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Seymour v. Dickson

United States District Court, S.D. Georgia, Statesboro Division

October 3, 2017

JOSEPH RYAN SEYMOUR, Plaintiff,
v.
LT. FNU DICKSON, Defendant.

          ORDER and MAGISTRATE JUDGE'S REPORT AND RECOMMENDATION

          R. STAN BAKER UNITED STATES MAGISTRATE JUDGE

         Plaintiff, who is incarcerated at Rogers State Prison in Reidsville, Georgia, filed a Complaint pursuant to 42 U.S.C. § 1983. (Doc. 1.) Plaintiff also filed a Motion to Proceed in Forma Pauperis. (Doc. 2.) This Court deferred ruling on Plaintiff's Motion to Proceed in Forma Pauperis by Order dated August 2, 2017. (Doc. 4.)

         For the reasons which follow, the Court DENIES Plaintiff's Motion for Leave to Proceed in Forma Pauperis, (doc. 2), and DISMISSES as moot his Motion for Appointment of Counsel, (doc. 6). For these same reasons, I RECOMMEND the Court DISMISS without prejudice Plaintiff's Complaint and DIRECT the Clerk of Court to CLOSE this case based on Plaintiff's failure to follow this Court's Order. Additionally, I RECOMMEND the Court DENY Plaintiff leave to appeal in forma pauperis.

         BACKGROUND

         Plaintiff brings his Complaint pursuant to 42 U.S.C. § 1983. In his Complaint, Plaintiff asserted Defendant Dickson accused him of being in a fight. Plaintiff stated he was taken to medical and photographed, which revealed he had not been in a fight, yet he was taken to the Special Housing Unit (“SHU”) while this alleged incident was investigated under Defendant Dickson's authority. (Doc. 1, p. 2.) Plaintiff contended he was not issued a disciplinary report and received no hearing, and he was placed in the SHU without due process.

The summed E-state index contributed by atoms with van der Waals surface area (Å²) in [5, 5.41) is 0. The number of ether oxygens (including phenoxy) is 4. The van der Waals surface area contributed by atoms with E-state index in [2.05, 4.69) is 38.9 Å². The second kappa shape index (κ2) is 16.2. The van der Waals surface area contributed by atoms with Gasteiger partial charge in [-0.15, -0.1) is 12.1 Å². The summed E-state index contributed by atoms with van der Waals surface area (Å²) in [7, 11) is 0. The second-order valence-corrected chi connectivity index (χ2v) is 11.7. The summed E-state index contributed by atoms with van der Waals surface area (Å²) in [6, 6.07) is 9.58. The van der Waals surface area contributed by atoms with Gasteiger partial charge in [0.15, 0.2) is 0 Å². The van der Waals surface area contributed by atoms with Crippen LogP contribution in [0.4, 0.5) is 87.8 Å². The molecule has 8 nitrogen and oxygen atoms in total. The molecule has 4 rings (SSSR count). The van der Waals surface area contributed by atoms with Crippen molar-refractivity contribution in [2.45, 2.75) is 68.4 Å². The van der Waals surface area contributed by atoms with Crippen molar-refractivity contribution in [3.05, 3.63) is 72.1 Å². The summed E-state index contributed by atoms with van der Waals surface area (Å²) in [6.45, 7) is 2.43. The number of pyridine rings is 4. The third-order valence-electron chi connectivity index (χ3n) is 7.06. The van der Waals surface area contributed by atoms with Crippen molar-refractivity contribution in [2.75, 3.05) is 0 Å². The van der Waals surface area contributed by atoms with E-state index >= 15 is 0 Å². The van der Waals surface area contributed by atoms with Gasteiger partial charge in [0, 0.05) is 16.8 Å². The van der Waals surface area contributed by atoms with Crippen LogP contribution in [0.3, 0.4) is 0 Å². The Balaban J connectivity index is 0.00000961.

Plaintiff also contended there are no panic buttons or sprinklers in the cells in the SHU. Plaintiff stated the food is served cold, is “frequently infested, ” and is served through the same slot as dirty brooms and mops are when they are passed through the cells. (Id.) Plaintiff maintained the inmates in the SHU are not given any cleaning supplies for the toilets, the rooms are infested with roaches, mice, spiders, mosquitoes, and gnats, and black mold is growing inside the vents. Plaintiff averred he has no access to a law library, is frequently denied outdoor recreation, and was denied toothpaste and deodorant for weeks. Plaintiff's Amended Complaint largely echoes his original Complaint. (Doc. 5.)

         STANDARD OF REVIEW

         Plaintiff seeks to bring this action in forma pauperis. Under 28 U.S.C. § 1915(a)(1), the Court may authorize the filing of a civil lawsuit without the prepayment of fees if the plaintiff submits an affidavit that includes a statement of all of his assets, shows an inability to pay the filing fee, and also includes a statement of the nature of the action which shows that he is entitled to redress. Even if the plaintiff proves indigence, the Court must dismiss the action if it is frivolous or malicious, or fails to state a claim upon which relief may be granted. 28 U.S.C. §§ 1915(e)(2)(B)(i)-(ii). Additionally, pursuant to 28 U.S.C. § 1915A, the Court must review a complaint in which a prisoner seeks redress from a governmental entity. Upon such screening, the Court must dismiss a complaint, or any portion thereof, that is frivolous or malicious, or fails to state a claim upon which relief may be granted or which seeks monetary relief from a defendant who is immune from such relief. 28 U.S.C. § 1915A(b).